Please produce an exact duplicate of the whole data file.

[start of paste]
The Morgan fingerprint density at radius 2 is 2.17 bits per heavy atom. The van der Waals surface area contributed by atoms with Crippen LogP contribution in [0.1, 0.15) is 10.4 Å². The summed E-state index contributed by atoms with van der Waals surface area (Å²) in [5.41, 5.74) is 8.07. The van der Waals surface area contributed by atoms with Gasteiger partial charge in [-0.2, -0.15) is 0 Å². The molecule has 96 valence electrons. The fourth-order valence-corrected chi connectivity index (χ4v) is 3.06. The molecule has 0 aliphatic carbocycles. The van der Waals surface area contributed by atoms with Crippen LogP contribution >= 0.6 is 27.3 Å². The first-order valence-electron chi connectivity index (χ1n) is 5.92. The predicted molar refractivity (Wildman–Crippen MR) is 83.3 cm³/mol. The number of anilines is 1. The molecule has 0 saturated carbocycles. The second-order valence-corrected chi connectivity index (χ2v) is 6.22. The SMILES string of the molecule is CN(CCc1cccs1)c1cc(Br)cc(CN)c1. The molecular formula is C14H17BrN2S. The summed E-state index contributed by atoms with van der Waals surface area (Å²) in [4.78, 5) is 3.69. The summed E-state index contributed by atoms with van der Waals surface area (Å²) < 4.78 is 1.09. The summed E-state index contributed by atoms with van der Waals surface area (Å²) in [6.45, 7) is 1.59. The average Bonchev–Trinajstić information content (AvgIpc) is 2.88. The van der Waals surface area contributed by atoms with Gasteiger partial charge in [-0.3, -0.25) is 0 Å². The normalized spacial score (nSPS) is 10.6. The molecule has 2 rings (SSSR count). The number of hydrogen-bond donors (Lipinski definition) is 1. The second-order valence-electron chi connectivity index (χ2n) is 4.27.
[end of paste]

The Morgan fingerprint density at radius 2 is 2.17 bits per heavy atom. The van der Waals surface area contributed by atoms with Crippen LogP contribution in [0.1, 0.15) is 10.4 Å². The summed E-state index contributed by atoms with van der Waals surface area (Å²) in [5.41, 5.74) is 8.07. The van der Waals surface area contributed by atoms with Gasteiger partial charge in [-0.2, -0.15) is 0 Å². The molecule has 96 valence electrons. The fourth-order valence-corrected chi connectivity index (χ4v) is 3.06. The molecule has 0 aliphatic carbocycles. The van der Waals surface area contributed by atoms with Crippen LogP contribution >= 0.6 is 27.3 Å². The first-order valence-electron chi connectivity index (χ1n) is 5.92. The predicted molar refractivity (Wildman–Crippen MR) is 83.3 cm³/mol. The number of anilines is 1. The molecule has 0 saturated carbocycles. The second-order valence-corrected chi connectivity index (χ2v) is 6.22. The SMILES string of the molecule is CN(CCc1cccs1)c1cc(Br)cc(CN)c1. The molecular formula is C14H17BrN2S. The summed E-state index contributed by atoms with van der Waals surface area (Å²) in [4.78, 5) is 3.69. The summed E-state index contributed by atoms with van der Waals surface area (Å²) < 4.78 is 1.09. The summed E-state index contributed by atoms with van der Waals surface area (Å²) in [6.45, 7) is 1.59. The average Bonchev–Trinajstić information content (AvgIpc) is 2.88. The van der Waals surface area contributed by atoms with Gasteiger partial charge in [-0.3, -0.25) is 0 Å². The normalized spacial score (nSPS) is 10.6. The molecule has 2 rings (SSSR count). The number of hydrogen-bond donors (Lipinski definition) is 1. The second-order valence-electron chi connectivity index (χ2n) is 4.27.